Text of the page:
Afterwards you will have to create triggers prior to the creation of the tags. The rules of these triggers have to be identical to the ones used in your Google Analytics accounts. They are often based on pageviews, clicks or custom events.

Once your triggers are created you will be able to add new tags in your container by associating them to triggers. Besides events and virtual URL’s tags you will also have to create 2 different “GA ID” tags which will trigger your Universal Analytics (or classic GA) codes. As a reminder the first one will lead to your “Test” UA while the second one will lead to your “Global” UA. In order to ensure cookie transfer on all your websites for your “Global” tag it is important that you add the following parameters:

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You will notice that the field “Auto Link Domains” uses the “Cross Domains” variable. This variable - which is also created in GTM - is a “Constant” one and comprises all your websites’ domain names as “Value”.

If your container has a lot of tags from different sources I would recommend you to use a defined naming convention (some best practices here). In addition to this you can also use Folders which is a new functionality offered by Google in order to better structure your GTM account.

4. Tags implementation check via GTM

Once you’ve created all your tags and before you publish them it is necessary to activate the “Preview and Debug” mode. Navigate then on your websites to ensure that your tags are triggered at the right time. You will then be able to create a new version and then publish your changes.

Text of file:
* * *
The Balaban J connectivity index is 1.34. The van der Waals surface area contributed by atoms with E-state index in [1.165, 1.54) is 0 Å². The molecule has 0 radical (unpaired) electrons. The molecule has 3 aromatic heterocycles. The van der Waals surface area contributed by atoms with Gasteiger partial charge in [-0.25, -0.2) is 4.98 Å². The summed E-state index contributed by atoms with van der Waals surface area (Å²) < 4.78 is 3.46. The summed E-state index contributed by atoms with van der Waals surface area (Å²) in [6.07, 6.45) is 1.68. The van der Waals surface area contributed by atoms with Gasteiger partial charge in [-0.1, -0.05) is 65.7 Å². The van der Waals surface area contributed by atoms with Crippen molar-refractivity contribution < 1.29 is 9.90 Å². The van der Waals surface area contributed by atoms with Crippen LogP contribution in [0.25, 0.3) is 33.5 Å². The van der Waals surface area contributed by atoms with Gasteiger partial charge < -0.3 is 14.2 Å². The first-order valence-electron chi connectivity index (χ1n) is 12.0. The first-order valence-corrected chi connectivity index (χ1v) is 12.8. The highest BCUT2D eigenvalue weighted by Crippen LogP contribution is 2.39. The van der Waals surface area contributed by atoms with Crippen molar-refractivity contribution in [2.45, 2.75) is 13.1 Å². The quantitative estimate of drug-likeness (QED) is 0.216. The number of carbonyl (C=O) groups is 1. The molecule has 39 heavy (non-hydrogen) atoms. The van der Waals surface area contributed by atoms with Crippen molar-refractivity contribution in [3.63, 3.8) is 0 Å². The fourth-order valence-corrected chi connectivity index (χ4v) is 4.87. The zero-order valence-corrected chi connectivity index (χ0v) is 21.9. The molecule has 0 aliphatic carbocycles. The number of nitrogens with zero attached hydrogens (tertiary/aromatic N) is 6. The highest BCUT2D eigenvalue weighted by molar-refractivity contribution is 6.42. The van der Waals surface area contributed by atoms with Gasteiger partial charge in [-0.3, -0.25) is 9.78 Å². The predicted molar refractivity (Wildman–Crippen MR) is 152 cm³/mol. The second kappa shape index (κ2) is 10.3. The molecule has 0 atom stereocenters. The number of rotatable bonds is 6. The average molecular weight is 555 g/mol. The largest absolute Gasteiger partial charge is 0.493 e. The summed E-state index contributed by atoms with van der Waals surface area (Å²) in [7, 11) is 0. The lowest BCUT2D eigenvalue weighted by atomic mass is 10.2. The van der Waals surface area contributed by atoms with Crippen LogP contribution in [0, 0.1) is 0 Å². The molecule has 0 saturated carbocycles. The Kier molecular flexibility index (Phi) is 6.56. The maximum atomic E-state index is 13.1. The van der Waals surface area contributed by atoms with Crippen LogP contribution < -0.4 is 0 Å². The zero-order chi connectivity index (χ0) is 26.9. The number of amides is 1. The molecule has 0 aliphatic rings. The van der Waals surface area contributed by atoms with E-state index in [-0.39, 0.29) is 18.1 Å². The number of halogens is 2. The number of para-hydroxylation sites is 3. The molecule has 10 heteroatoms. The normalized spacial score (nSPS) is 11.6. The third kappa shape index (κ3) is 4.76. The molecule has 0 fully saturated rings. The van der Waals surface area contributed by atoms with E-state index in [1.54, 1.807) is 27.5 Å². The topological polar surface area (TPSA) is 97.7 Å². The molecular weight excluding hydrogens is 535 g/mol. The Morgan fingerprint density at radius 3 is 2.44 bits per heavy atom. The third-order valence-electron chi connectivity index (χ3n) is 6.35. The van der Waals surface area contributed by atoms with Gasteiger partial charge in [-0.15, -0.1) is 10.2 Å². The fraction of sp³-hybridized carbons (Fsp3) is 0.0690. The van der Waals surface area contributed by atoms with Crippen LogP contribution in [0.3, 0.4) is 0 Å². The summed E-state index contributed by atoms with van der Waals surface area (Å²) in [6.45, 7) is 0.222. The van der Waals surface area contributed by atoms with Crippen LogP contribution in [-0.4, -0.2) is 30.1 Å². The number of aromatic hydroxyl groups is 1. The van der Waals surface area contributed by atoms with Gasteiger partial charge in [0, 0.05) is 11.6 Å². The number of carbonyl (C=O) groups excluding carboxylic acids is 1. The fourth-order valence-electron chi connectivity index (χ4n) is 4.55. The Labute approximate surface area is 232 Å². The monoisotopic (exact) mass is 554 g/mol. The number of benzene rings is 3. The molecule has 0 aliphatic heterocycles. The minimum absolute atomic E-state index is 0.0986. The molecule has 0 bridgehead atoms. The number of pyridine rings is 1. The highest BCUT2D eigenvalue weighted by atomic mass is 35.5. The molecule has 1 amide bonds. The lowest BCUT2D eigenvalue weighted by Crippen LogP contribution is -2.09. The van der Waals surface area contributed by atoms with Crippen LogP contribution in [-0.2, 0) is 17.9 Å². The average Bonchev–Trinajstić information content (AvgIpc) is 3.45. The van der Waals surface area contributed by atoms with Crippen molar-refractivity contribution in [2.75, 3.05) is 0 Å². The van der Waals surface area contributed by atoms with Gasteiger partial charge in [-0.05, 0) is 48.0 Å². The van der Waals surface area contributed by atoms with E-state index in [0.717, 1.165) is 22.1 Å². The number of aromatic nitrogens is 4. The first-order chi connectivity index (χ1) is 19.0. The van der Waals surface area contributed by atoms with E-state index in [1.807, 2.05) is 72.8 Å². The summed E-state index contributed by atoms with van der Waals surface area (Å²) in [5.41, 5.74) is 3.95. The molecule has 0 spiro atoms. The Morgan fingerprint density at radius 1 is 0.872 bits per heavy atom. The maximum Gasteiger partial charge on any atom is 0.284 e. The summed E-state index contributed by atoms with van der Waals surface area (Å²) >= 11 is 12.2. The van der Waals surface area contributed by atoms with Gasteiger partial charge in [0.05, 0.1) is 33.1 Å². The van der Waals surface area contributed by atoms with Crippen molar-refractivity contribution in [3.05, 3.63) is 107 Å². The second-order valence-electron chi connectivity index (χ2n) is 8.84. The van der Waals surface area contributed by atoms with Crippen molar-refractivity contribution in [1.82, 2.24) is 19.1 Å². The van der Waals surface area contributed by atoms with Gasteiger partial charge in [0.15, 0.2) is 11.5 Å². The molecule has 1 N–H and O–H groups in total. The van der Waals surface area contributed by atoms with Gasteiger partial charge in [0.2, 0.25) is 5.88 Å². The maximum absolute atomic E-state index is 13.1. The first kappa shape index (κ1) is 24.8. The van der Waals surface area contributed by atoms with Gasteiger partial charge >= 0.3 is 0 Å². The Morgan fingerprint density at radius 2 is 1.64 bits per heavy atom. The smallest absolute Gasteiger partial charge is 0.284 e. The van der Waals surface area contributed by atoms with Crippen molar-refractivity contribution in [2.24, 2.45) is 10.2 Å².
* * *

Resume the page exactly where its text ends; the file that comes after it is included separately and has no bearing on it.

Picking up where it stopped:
5. Data verification via GA

Before the final migration I would recommend you to take a tour in your 2 new Analytics properties. In your “Test” property you will check if your events and virtual URL’s are well recorded via the “Real-Time” report:

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In your “Global” property you will go in the “Behavior Flow” report to check if your UA code is triggered on all your websites.

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6. Final migration and monitoring

After these tests in GTM and GA you will be able to proceed the final migration. You (or your web agency) will have to take away all manually implemented Analytics tags. In order to avoid double counting, or a contrario, loss of data you will have to simultaneously replace in GTM the UA code of the “Test” property by the actual UA codes of your websites. In the following days it is essential to closely follow the evolution of GA datas. Indeed this type of migration could have consequences on the evolution of Direct traffic, Bounce Rate as well as Self-Referral traffic (as explained here).

Conclusion

To conclude you will have noticed that this migration process has to follow rigorous steps and that no elements should be left to chance. Nevertheless the implementation of GTM really makes sense in the case of a multisite environment. Besides the fact that it will save you precious time (avoiding back and forth with IT teams), this tool will indeed give you crucial information regarding your users, their navigation flow and behavior as well as the role and importance of your websites in the lead generation.

Author: Mathieu Van Wylick